The Seattle and Tacoma Area

Things to do in The Seattle and Tacoma Area

For even more solitude, hike about five miles to the end of the Dungeness Spit and tour the Dungeness Lighthouse.

Five years ago, Anna Nasset-Glenn took over ownership of this artisan boutique and longtime Port Townsend institution, where she helps customers find the perfect sparkling bauble or piece of locally made art.

This 150-acre preserve at the northern tip of Bainbridge Island (35 minutes by ferry from Seattle) is a mix of pristine second-growth forest and meticulously landscaped gardens.

Since 1951, this brick-faced Port Townsend museum in this historic district has welcomed visitors to what was once a City Hall court room.

This vintage boutique and consignment shop in downtown is jam-packed with secondhand deals. The owners scour estate sales, attics, and garage sales for everything from vintage wedding dresses to hard-to-find haute couture pieces.

The museum pays tribute to native son and world-renowned glass artist Dale Chihuly, and surveys Pacific Northwest art from oils to jewelry.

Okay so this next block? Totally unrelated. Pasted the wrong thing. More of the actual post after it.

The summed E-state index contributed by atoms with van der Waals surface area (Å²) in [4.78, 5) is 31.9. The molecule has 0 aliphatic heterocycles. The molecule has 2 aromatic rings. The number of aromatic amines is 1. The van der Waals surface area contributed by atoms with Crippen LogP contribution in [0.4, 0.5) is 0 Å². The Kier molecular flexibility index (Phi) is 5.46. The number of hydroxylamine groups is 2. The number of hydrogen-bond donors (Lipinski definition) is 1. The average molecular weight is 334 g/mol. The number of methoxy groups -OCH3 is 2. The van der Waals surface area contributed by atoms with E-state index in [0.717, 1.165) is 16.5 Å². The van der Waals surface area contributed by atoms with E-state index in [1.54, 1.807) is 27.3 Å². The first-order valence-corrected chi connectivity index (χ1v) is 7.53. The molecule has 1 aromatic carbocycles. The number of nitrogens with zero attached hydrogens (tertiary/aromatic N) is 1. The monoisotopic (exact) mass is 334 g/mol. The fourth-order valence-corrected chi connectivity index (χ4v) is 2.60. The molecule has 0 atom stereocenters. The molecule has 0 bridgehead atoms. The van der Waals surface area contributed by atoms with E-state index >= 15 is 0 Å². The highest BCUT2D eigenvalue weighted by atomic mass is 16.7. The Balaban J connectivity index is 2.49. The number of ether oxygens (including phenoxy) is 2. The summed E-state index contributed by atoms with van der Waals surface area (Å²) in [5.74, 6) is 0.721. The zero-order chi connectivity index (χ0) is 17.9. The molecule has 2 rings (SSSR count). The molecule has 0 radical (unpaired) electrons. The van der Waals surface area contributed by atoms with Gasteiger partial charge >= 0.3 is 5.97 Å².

For an aquatic perspective of Gig Harbor, rent a kayak, canoe, paddleboat, or powerboat. For more surefooted types, there's also the relatively newer sport of paddleboarding. Guided and non-guided excursions are available, in addition to lessons and a kayak camp for kids.

Fifty miles from Bellingham on the Canadian border is a picture-postcard Pacific Northwest landscape of sawtooth mountains slung with hammocks of snow.

Bring a flashlight on the Iron Horse Trail, which parallels old railroad tracks and includes a tunnel that goes underneath the pass.

Paddle out to tiny Cutts Island, keeping an eye out for seals; later, wind down the day with a beach stroll on Kopachuk’s shore, looking for sand dollars.

Check out the gleaming shops, which include 7, For All Mankind and Michael Kors Lifestyle.

See the park's lighthouse and artillery units from the 1890s or fly kites on the parade field.

The challenging (and vertical) trail uphill leads to amazing views of Maple Valley and Mount Rainier beyond.

Step through a spacious light-filled glass and aluminum entryway into Bellevue Art Museum's (BAM) textured concrete space. Designed by architect Steven Holl, this three-story, 36,000-square-foot museum has hosted exhibits by artistic icons from designer George Nelson to sculptor Michael Cooper.

Day-trippers head 25 miles north of Seattle to Whidbey Island, where beaches, nature, and wildlife abound. For panoramic views of the Olympic Mountains and Strait of Juan de Fuca, visit Fort Ebey State Park.